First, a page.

3. The date of publication.
  4. The page number in the book where the citation can be found.
  5. The title of the article or publication
  6. The name of the author.

Information required for referencing web sources/Internet Citations

  1. The full title of the webpage (webpage can also be the online versions of print publications, a journal article, note card,).
  2. The company that created the webpage.
  3. The URL of the piece.
  4. The name of the author or editor.
  5. The last date you visited the webpage.

Where to find this information

  1. The header or footer of the webpage.
  2. The contents page (for magazine or journal articles).
  3. The contact, or about, page of the website.
  4. The first, second or editorial page (for newspapers).

What are the different bibliography styles? 

There are multiple accepted bibliography writing styles, and they affect which information is included and its order of presentation. These include Harvard, American Psychological Association (APA), Chicago, Modern Language Association (MLA), and others. However, make sure that you find out the exact requirements on the type of citation and the bibliography format that you are to use, given by the course provider or your university.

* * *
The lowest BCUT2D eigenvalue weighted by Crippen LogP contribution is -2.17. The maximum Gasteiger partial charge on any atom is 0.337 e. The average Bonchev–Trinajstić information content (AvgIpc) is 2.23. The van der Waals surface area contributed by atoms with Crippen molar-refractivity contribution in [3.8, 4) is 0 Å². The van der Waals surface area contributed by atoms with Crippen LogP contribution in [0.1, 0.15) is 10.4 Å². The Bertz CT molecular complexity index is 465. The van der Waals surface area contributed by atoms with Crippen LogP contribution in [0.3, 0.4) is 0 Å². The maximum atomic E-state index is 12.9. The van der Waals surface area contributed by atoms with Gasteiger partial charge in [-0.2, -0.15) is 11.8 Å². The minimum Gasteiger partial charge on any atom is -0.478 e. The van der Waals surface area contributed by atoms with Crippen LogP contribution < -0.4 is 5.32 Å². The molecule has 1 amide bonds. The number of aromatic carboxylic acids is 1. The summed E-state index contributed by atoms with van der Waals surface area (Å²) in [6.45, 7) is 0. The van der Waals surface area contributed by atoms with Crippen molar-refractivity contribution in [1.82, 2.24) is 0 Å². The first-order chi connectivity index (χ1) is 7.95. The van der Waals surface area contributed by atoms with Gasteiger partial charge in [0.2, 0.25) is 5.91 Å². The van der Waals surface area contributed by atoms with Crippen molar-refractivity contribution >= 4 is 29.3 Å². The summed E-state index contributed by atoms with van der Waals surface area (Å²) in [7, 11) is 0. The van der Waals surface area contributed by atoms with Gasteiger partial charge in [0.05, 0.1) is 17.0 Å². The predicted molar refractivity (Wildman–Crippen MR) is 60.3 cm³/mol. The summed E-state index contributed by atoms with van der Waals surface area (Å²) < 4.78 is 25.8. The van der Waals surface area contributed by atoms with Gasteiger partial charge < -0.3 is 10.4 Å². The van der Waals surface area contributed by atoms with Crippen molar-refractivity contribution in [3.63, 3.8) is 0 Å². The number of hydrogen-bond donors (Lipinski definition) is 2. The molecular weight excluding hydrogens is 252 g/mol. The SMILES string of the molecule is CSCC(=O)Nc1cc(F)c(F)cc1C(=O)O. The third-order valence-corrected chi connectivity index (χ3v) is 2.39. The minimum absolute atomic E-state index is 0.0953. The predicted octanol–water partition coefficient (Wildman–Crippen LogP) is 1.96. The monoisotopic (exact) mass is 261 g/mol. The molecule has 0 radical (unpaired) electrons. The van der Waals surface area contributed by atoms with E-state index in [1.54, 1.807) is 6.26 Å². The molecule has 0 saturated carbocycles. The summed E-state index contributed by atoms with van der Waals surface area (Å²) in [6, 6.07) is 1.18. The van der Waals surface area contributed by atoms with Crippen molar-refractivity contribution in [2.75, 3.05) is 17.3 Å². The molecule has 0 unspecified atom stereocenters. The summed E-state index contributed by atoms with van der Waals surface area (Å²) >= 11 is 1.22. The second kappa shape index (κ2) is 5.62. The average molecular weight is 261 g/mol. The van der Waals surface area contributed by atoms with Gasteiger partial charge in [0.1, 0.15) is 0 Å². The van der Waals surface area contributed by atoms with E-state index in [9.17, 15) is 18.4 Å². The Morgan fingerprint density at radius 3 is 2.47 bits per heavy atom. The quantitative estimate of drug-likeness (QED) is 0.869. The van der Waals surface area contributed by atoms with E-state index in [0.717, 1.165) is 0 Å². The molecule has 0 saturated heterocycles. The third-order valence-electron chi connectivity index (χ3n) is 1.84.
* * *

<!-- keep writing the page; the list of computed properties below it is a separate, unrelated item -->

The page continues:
Keep in mind that among the useful things you can do for your bibliography is to keep it consistent. For the style that you choose, stick to it in the entire bibliography. Having the simpler author-date style bibliography, which is one of the writing styles in scientific papers is significant. Check the sample of bibliographies below, applicable in an academic paper

MLA reference order

  1. Full name of the author (Authors’ last names first).
  2. The title of the book.
  3. Publication place.
  4. The name of the book publisher.
  5. The publication date.

Bibliography Example in MLA:

Tabish, S. A. “Lifestyle diseases: Consequences, characteristics, causes, and control.” Journal of Cardiology & Current Research, 9. 3 (2017): 1- 4.

APA/Harvard reference order